One week ago, television was at a status quo. Everything was normal on the small screen. Idol reigned supreme, NCIS ruled with viewers, some shows were renewed, some were cancelled. Nothing out of the ordinary in a week of television.
In a matter of 24 hours, television may have changed forever.
On March 13th, Rob Thomas posted a seemingly harmless pledge on Kickstarter.com asking his vocal fans to show some support for a feature film based on his most popular creation: Veronica Mars. The prospects of a film version of the spunky, snarky detective with a knack for solving crimes involving close friends seemed far-fetched at best, and outright hilarious in all honesty.
But then something happened that no sane person would have predicted: they blasted their goal in less than one day. With a 30-day deadline.
Fans thus far have given close to $4 million towards a film adaptation, ensuring the film has the funds to be made. If all goes according to plan and this movie is legitimately made over the summer, it's a game-changer. And the domino effect has begun: fans are clamoring for follow-ups to Firefly, Chuck and Pushing Daisies, the last of which is already rumored to receive its own Kickstarter campaign from creator Bryan Fuller. Every season, TV favorites fall victim to poor ratings, but numerous casualties leave loud, proud fans in the ashes of their cancellations. Does this give fans a reason to believe they can actually bring a show back from the dead by donating money? It answers the main concern of studios that aren't interested in adapting small screen favorites with no guarantee of profit.
Personally I have a lot of questions about how this goes forward: will all principle cast members return? Does the money ensure a movie will actually be made? If it doesn't, does this make the whole idea a failure? Veronica Mars: The Movie has to be made in order for this to evolve. Otherwise, the idea of fans giving money to see their dream movies happen is all for not.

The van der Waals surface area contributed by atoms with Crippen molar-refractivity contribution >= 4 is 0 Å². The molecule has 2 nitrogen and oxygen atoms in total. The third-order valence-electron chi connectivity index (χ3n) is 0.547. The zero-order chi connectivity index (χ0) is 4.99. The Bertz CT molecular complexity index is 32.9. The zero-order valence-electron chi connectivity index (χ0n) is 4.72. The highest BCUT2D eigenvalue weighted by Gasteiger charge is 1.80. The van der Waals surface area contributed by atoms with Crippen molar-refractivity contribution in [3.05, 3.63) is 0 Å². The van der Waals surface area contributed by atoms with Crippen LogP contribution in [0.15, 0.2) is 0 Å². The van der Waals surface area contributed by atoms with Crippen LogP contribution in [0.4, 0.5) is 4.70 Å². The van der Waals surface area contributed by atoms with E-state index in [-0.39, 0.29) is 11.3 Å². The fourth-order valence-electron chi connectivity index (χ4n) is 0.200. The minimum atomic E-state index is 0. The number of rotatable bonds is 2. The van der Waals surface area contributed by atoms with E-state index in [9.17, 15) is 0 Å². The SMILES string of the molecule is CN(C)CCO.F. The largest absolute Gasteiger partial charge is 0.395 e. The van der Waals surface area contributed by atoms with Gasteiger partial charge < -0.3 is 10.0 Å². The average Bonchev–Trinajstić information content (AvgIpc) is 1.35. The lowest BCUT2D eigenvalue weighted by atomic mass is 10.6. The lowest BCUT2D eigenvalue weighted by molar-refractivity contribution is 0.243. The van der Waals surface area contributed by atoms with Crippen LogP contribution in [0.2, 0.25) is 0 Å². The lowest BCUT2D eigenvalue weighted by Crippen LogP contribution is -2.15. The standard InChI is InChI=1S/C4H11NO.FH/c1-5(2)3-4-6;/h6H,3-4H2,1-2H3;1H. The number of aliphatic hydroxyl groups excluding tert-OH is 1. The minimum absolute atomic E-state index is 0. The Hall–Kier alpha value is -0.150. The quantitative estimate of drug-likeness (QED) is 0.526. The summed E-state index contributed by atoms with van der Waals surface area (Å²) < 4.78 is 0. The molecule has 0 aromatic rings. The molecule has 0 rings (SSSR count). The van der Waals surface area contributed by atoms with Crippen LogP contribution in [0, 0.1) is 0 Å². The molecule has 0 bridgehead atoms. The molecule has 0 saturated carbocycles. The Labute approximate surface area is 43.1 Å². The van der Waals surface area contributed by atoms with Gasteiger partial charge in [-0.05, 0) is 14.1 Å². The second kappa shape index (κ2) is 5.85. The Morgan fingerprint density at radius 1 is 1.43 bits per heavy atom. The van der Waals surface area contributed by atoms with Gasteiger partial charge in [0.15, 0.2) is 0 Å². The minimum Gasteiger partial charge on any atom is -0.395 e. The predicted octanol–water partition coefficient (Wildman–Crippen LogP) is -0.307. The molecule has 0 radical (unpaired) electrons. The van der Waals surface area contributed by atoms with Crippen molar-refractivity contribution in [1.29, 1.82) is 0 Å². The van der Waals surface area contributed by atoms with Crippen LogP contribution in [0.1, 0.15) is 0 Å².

If this does happen, the potential is endless. On top of possible fan-funded projects for Chuck, Firefly and Pushing Daisies, who's to say the fans couldn't contribute to a new season of episodes for their favorite shows? The downside: it might get costly. But there's no reason to think it's impossible to happen down the road. At the very least, this idea of a wrap-up movie, either for theatrical release or DVD/Bluray, it's kind of awesome. And it doesn't stop there: what about sequels to movies that don't receive support from a studio? I'm guessing you won't see a Battleship 2, costing $200 million, funded by fans, but smaller budget fare, especially horror films, are ripe for something like this.
My main concern is that Veronica Mars actually gets made. The summer isn't here yet. Anything could happen. I hate to burst anyone's bubble, but money isn't everything. I hope it gets made because, like I said, this opens the floodgates. My biggest dream Kickstarter project would be a new chapter in The X-Files saga. Who's to say it won't suck? Anything could happen! And I'm sure everyone has their own personal hopes for this concept.
And it's great that the idea is born with a show like Veronica Mars. It's not as on-the-nose as, say, Serenity II, thanks to Joss Whedon's mega-success with The Avengers. But it's something that Veronica Mars fans, myself included, have wanted for a long time. And it's really cool that creator Rob Thomas and star Kristen Bell are so heavily involved in getting this going. Equally cool is the incentive for donations: $10 gets you cool behind-the-scenes news, $10,000 gets you a small speaking role in the movie. For those with the money, and willing to spend that much to see their wildest television dreams come true, that's a cool gift.
If any speed bumps are ahead on this road, the project and the future of Kickstart-ing are in jeopardy. If it happens, everything changes. Kickstarter may be the future of television as well as film, for getting these little projects off the ground that need funding. It answers that question: what are you willing to do to see your favorite show come back? Answer: give money! I just hope before the money runs out, we get some closure on a few of our favorite gone-too-soon shows.
Harsh Realm: The Movie, anyone? ... anyone? ...
Until next time, stay tuned.
Which long-gone series would you most like to see get a Kickstarter campaign? Sound off below in the comments section.